With digital I was dealing with 1-2TB of files per year, backup, a big pain in the rear end. I make a silver gel print in my darkroom, dry it, outsource the spotting, mounting and matting and the sale price reflects that. Boom, done. It's one of the main reasons I am not interested in buying the new MacPro, I just won't need it, digital is quickly becoming a has been for me, I'll just hire a Summer intern for my video work and archiving, life is good.
     
  14. ybz90, Dec 8, 2013
    Last edited: Dec 8, 2013

    ybz90 macrumors 6502a

    ybz90

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    #14
    I apologize if I'm beating a dead horse here, but maybe you should consider one of the other Mac desktops rather than a Pro. Based on your uses, you don't really need the dual-GPUs and getting a baseline Mac Pro isn't that much better in terms of raw CPU power. You might even be better served as far as a price/performance standpoint by getting an older Mac Pro as for less than the nMP, you can get far superior CPU performance.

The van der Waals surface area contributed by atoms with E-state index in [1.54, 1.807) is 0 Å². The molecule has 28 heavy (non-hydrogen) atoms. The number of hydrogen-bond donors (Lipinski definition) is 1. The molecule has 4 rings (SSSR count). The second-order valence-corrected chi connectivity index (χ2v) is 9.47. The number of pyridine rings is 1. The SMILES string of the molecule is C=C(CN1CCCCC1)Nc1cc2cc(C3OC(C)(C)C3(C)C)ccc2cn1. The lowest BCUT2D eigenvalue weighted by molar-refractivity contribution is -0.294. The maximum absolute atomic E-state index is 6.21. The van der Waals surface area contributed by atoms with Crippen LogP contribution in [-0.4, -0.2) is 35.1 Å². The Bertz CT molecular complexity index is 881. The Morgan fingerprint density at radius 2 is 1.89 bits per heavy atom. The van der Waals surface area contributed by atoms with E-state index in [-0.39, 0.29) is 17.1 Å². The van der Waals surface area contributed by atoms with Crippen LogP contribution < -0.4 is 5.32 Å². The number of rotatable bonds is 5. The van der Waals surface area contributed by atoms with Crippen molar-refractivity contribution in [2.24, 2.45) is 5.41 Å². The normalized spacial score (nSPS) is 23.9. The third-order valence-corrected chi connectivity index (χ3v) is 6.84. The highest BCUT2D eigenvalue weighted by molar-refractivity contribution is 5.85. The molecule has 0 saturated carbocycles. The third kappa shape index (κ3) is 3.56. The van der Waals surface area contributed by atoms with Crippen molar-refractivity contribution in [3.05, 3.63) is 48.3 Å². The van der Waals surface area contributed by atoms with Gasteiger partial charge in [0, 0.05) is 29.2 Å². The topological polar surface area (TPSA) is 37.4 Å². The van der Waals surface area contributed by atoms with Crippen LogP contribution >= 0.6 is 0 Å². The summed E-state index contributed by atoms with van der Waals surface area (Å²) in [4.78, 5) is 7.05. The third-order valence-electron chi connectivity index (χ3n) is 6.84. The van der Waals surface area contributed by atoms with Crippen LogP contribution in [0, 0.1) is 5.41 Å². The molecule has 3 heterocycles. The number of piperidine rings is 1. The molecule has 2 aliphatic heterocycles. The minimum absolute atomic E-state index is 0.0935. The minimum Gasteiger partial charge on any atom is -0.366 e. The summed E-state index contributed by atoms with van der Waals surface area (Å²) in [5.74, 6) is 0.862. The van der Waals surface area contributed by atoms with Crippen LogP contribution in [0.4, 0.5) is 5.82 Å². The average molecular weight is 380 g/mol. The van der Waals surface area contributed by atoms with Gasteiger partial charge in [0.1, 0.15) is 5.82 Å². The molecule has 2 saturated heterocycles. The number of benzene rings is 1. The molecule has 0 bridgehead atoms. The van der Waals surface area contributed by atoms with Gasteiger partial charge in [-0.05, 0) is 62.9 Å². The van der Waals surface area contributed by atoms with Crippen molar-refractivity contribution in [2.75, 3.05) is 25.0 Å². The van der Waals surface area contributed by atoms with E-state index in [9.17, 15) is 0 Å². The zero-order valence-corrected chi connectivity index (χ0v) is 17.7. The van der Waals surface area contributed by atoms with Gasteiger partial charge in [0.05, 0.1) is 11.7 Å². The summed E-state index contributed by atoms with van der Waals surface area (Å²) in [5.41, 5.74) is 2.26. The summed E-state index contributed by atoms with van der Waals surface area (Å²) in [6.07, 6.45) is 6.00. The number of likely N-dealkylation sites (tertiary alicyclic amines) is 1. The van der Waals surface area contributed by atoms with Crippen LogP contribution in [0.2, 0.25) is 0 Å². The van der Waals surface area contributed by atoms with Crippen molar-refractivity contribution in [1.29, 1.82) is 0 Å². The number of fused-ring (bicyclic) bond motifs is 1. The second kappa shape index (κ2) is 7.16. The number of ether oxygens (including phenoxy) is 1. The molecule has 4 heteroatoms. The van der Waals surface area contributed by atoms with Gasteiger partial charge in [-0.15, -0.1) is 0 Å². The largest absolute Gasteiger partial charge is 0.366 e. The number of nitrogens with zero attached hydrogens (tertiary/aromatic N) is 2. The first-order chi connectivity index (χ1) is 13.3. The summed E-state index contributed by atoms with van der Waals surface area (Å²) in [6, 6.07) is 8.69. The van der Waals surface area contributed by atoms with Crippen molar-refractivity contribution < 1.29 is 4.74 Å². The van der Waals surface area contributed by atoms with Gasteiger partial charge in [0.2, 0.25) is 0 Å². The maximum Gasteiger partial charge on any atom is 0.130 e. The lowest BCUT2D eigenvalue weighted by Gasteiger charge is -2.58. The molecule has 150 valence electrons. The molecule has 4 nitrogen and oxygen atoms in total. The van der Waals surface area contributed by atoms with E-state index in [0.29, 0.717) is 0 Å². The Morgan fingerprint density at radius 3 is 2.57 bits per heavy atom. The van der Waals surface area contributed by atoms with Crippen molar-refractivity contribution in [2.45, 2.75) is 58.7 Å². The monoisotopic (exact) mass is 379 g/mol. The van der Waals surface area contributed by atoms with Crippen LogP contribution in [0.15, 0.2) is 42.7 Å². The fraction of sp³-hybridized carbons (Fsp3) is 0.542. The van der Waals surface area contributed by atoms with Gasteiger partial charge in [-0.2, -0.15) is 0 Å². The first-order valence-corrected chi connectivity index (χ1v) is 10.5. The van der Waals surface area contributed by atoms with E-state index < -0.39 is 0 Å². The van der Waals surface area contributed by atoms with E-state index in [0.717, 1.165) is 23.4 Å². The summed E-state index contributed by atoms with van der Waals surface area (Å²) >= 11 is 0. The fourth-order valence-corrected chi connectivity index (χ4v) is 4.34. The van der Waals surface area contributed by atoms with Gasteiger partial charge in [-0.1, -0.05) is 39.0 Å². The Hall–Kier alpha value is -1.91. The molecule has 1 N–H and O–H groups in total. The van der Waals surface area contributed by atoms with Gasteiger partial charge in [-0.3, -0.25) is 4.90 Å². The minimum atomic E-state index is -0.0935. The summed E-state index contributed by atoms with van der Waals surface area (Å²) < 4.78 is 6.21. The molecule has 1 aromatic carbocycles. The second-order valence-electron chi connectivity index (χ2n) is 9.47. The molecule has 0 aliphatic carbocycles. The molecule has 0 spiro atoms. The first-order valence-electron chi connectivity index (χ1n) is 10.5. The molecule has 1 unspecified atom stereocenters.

As a reference, my upgraded 2009 MP gets ~26k Geekbench for under $1500 total, with some legwork on my part to find good deals on the original computer and CPUs. It can easily be done for under $2000 including a nice GPU. While I'll still be getting a nMP for work (as my lab will be footing the bill), to match the power of my cMP, I'd have to get the 8-core nMP or better, which will likely be well over the $4000 barrier as the 6-core starts at that much.

    Just some food for thought.